To grow our thumos, we need to overcome both cynicism and naivete while embracing a form of suspicion that's accurate in regard to the nature and state of others and ourselves. By walking this road we avoid the deflation of our thumos and at the same time help to ensure that it's deployed at the right time and in the right venues. This keeps hope alive—hope that is not ignorant and uninformed but instead genuine, love-extending, and life-giving. In this way we will let our "light shine before others, so that they may see [our] good works and give glory to [our] Father in heaven.
Ultimately, what matters most regarding cynicism and its relationship to thumos is that in the end, cynicism blocks the animated and spirited form of love we're angling toward. This is especially sorrowful to me when I think of the most cynical people in my life. Most are well-educated. Most could help love others in tangible ways through their insights and incomes. They possess skills that could help others become freer, happier. They could, with humility, self-examination, and suspicion toward their own motives and behavior, help others find that zone between healthy suspicion and courage-crushing cynicism. But they don't. They remain on the sidelines, safe from the battle.
If you listen closely, you will hear how cynicism is the language of disguised grievances without redemptive power or a plan to facilitate something beneficial. You could say cynicism is gossip with hair on its chest. And it's also the language of resignation. In regard to thumos, a workingman's response is "Why try?"
Cynicism is more than just the language of self-preservation; it's also an undisclosed belief that one is powerless and impotent. I don't think this is the case for all cynics, but I know it is for some: Like Asaph and me, at times people feel trapped and helpless, and their panicked frustration often blasts out in the form of rage, like a wild animal caught in a snare. This too places cynicism in the category of shadow thumos—animation, will, and desire, in the wrong direction.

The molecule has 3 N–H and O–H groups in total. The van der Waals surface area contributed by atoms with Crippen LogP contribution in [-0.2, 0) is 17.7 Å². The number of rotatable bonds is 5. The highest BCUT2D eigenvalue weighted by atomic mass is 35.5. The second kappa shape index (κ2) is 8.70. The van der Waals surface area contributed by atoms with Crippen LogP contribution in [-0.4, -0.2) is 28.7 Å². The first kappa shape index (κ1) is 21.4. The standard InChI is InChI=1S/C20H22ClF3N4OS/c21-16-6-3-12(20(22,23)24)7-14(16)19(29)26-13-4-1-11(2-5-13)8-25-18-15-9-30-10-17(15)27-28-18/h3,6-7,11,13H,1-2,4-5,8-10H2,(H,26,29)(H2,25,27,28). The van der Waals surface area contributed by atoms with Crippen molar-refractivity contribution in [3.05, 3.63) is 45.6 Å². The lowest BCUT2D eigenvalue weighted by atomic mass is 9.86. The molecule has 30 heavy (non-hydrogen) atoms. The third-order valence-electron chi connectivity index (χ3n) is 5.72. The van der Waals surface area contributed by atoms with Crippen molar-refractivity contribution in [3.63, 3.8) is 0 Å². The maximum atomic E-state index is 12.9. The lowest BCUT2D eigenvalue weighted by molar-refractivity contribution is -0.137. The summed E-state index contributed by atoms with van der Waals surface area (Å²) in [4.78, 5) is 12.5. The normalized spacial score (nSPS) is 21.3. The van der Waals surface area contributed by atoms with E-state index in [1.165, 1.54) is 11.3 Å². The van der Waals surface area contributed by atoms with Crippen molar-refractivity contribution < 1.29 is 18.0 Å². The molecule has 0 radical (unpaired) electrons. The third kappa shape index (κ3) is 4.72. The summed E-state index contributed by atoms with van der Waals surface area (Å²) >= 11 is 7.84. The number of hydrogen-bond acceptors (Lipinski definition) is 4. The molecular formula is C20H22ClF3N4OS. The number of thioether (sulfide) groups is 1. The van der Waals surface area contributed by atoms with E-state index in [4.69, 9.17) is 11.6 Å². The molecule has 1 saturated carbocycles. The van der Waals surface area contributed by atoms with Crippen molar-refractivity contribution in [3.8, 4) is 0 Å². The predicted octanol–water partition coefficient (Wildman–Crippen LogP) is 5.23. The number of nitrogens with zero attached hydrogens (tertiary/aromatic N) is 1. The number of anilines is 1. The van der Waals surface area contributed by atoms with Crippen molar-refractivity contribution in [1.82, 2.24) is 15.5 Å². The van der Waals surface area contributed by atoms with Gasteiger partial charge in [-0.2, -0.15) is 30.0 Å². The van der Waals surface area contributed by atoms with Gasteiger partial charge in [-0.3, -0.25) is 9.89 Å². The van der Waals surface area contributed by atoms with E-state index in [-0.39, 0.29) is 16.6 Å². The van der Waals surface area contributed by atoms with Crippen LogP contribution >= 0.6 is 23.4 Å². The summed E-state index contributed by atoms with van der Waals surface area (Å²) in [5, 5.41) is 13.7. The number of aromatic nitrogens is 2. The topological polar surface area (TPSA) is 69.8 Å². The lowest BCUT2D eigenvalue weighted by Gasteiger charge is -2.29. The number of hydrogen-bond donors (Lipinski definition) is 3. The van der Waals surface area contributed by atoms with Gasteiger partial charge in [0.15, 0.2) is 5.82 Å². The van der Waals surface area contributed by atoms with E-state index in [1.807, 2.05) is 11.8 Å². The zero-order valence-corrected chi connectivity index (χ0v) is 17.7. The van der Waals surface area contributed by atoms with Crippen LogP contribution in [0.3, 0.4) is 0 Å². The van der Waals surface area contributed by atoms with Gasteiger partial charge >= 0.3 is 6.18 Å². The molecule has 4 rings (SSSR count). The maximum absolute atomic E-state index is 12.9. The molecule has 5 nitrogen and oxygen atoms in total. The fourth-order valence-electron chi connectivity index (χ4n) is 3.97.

God warns us against swearing for similar reasons. He doesn't want us to watch what we say because he wants us to be good little boys who always please their mommas. He warns us about its corruptive nature because it sucks hope from our air. Swearing can also be an expression of powerlessness and impotency, and like an odor, it lingers.
A cynic is often a frustrated, wounded, and fearful idealist—frequently someone who tried to play by the rules they were given and then found that toeing the line did not deliver. The anger has turned into bitterness that's driven them to another camp and into the seat of the all-knowing scoffer, the one who weighs and pronounces judgment over right and wrong—all the while never moving from his comfortable perch to give to or help anyone. Seeing the horridness of this fate must remind us to turn from cynicism and instead to generate the hope-creating fuel we need to stay faithful, animated, engaged, and aware.
Paul Coughlin is the author of numerous books, including Unleashing Courageous Faith, No More Christian Nice Guy and No More Jellyfish, Chickens or Wimps. He also co-authored a book for married couples with his wife Sandy, titled Married But Not Engaged. Paul is founder of The Protectors, the values-based and faith-based answer to adolescent bullying, which provides curriculum for public schools, private schools, retreats, and individuals who want to diminish child-based bullying.